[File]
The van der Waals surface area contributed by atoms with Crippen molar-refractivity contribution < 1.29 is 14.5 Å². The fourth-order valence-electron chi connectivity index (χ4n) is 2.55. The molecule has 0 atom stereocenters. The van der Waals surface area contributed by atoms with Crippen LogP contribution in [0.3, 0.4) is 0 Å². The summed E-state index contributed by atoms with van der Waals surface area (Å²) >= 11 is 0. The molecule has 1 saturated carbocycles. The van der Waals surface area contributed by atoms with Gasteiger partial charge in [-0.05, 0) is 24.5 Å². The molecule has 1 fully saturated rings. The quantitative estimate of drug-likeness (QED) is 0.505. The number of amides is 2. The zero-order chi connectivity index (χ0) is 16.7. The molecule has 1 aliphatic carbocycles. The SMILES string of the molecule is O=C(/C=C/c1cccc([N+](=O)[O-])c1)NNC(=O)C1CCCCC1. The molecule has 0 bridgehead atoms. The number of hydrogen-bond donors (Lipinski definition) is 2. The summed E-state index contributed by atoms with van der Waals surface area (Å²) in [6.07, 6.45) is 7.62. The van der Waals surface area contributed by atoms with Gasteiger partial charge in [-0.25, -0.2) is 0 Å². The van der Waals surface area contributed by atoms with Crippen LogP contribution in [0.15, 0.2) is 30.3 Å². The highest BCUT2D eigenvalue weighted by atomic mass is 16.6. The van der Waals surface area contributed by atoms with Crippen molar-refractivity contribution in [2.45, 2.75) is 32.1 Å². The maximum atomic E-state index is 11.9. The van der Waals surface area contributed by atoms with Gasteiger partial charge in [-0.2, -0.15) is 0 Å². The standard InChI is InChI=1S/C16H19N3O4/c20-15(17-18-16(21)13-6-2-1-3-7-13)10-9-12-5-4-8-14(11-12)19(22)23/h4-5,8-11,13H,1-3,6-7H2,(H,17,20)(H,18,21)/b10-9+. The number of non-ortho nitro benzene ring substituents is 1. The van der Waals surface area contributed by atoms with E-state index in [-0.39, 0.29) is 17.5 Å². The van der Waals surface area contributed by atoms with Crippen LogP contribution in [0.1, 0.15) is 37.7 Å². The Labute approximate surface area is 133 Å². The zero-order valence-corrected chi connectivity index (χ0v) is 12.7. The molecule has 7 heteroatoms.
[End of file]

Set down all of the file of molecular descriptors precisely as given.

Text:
The van der Waals surface area contributed by atoms with Crippen molar-refractivity contribution < 1.29 is 14.5 Å². The fourth-order valence-electron chi connectivity index (χ4n) is 2.55. The molecule has 0 atom stereocenters. The van der Waals surface area contributed by atoms with Crippen LogP contribution in [0.3, 0.4) is 0 Å². The summed E-state index contributed by atoms with van der Waals surface area (Å²) >= 11 is 0. The molecule has 1 saturated carbocycles. The van der Waals surface area contributed by atoms with Gasteiger partial charge in [-0.05, 0) is 24.5 Å². The molecule has 1 fully saturated rings. The quantitative estimate of drug-likeness (QED) is 0.505. The number of amides is 2. The zero-order chi connectivity index (χ0) is 16.7. The molecule has 1 aliphatic carbocycles. The SMILES string of the molecule is O=C(/C=C/c1cccc([N+](=O)[O-])c1)NNC(=O)C1CCCCC1. The molecule has 0 bridgehead atoms. The number of hydrogen-bond donors (Lipinski definition) is 2. The summed E-state index contributed by atoms with van der Waals surface area (Å²) in [6.07, 6.45) is 7.62. The van der Waals surface area contributed by atoms with Gasteiger partial charge in [-0.25, -0.2) is 0 Å². The van der Waals surface area contributed by atoms with Crippen LogP contribution in [0.15, 0.2) is 30.3 Å². The highest BCUT2D eigenvalue weighted by atomic mass is 16.6. The van der Waals surface area contributed by atoms with Crippen molar-refractivity contribution in [2.45, 2.75) is 32.1 Å². The maximum atomic E-state index is 11.9. The van der Waals surface area contributed by atoms with Gasteiger partial charge in [-0.2, -0.15) is 0 Å². The standard InChI is InChI=1S/C16H19N3O4/c20-15(17-18-16(21)13-6-2-1-3-7-13)10-9-12-5-4-8-14(11-12)19(22)23/h4-5,8-11,13H,1-3,6-7H2,(H,17,20)(H,18,21)/b10-9+. The number of non-ortho nitro benzene ring substituents is 1. The van der Waals surface area contributed by atoms with E-state index in [-0.39, 0.29) is 17.5 Å². The van der Waals surface area contributed by atoms with Crippen LogP contribution in [0.1, 0.15) is 37.7 Å². The Labute approximate surface area is 133 Å². The zero-order valence-corrected chi connectivity index (χ0v) is 12.7. The molecule has 7 heteroatoms.